there’s two types for PC water cooling. the other type is indeed not good for multiple metals

1 Like

The other issue I ran into was that additive is 15 dollars, enough for 1 liter of liquid. I have a 2.3 gallon reservoir plus about 40 feet of hose.

Well then gold it is, obviously :wink:

I mixed my own as I already had some RO water.

I have a 20 Litre ‘reservoir’ with my circulation pump in it, this is an old water container which I used to use on my fish tank. I use RO (de-ionized, distilled) water from the local fish tank shop as my cheap non-chalky water supply. I just add some regular automotive anti-freeze and mix with the RO water. My use of RO is why I need the anti-green-slime additives too.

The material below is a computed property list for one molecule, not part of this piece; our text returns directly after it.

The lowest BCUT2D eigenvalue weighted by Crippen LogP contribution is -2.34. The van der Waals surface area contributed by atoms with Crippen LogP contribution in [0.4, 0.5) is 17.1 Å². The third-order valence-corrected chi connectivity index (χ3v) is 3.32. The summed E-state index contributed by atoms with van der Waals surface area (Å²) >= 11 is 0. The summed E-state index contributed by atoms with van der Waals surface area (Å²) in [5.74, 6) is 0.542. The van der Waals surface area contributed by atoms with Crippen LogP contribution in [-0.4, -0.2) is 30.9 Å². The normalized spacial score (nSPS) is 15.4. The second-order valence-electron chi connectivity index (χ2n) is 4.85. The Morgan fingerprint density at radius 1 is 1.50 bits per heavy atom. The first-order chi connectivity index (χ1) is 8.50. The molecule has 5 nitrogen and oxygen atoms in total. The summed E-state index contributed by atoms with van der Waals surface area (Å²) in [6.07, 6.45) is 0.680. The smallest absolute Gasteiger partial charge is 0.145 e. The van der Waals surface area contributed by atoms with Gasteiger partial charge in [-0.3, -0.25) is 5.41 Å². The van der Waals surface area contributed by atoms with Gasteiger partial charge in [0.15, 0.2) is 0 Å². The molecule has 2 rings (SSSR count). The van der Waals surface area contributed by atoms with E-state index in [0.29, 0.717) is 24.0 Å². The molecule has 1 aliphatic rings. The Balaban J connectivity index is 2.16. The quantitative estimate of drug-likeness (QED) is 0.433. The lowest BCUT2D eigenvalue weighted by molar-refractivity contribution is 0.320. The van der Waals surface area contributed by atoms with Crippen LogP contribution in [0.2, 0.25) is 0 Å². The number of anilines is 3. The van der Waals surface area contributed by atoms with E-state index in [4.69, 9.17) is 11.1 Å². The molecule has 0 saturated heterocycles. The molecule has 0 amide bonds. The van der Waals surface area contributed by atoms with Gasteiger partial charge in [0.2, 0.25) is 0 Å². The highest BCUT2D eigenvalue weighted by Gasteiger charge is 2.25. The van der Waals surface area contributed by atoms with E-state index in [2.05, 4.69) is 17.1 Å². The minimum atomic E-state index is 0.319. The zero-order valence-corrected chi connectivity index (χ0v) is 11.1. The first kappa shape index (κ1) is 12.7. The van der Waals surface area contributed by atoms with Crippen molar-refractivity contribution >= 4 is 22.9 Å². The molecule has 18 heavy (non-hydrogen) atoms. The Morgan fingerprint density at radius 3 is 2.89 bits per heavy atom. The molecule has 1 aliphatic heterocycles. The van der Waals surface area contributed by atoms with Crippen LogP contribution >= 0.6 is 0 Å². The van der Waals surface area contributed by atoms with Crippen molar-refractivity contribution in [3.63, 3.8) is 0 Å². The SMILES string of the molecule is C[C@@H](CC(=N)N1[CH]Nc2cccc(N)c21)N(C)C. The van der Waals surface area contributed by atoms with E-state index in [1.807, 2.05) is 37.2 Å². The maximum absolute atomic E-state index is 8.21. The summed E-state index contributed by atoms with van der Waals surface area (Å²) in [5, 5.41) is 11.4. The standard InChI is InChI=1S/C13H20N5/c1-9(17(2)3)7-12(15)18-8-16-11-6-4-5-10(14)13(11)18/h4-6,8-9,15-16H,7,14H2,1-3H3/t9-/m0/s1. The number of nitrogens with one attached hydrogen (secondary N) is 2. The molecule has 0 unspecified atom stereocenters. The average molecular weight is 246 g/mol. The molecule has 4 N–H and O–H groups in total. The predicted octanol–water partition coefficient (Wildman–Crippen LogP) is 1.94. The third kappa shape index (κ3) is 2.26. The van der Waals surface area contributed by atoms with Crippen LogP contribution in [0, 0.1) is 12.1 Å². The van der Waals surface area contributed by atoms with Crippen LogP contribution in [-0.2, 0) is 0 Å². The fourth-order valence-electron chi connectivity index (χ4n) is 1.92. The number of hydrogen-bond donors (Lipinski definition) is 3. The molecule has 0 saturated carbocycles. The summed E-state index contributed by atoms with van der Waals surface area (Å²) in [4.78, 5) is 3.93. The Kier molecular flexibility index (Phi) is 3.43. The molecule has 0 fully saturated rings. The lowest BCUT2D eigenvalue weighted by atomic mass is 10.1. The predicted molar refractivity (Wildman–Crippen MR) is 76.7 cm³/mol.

In a vehicle cooling system I think the running temps do quite a lot of the work to kill the green slime that would otherwise grow, spindles shouldn’t run that hot.

And yep, at least one person here has warned about putting copper radiators in the same loop without the correct inhibitor or sacrificial anode.

1 Like

I can attach one of those silver bullet inserts into a flow meter no problem they have G1/4 fittings.
So the consensus is this colored import antifreeze is ok?
I use this antifreeze straight? Do I add additives to antifreeze? Do I need a sacrificial anode? Hah… always something else right! lol… I imagine the Chiller is designed for coolant…
Light Object 1600W Chiller

I still haven’t found any authoritative info on this.

Mechatron says;
“When dimensioning the cooling system it must be ensured that the maximum temperature at the outlet of the motor spindle does not exceed 30°C.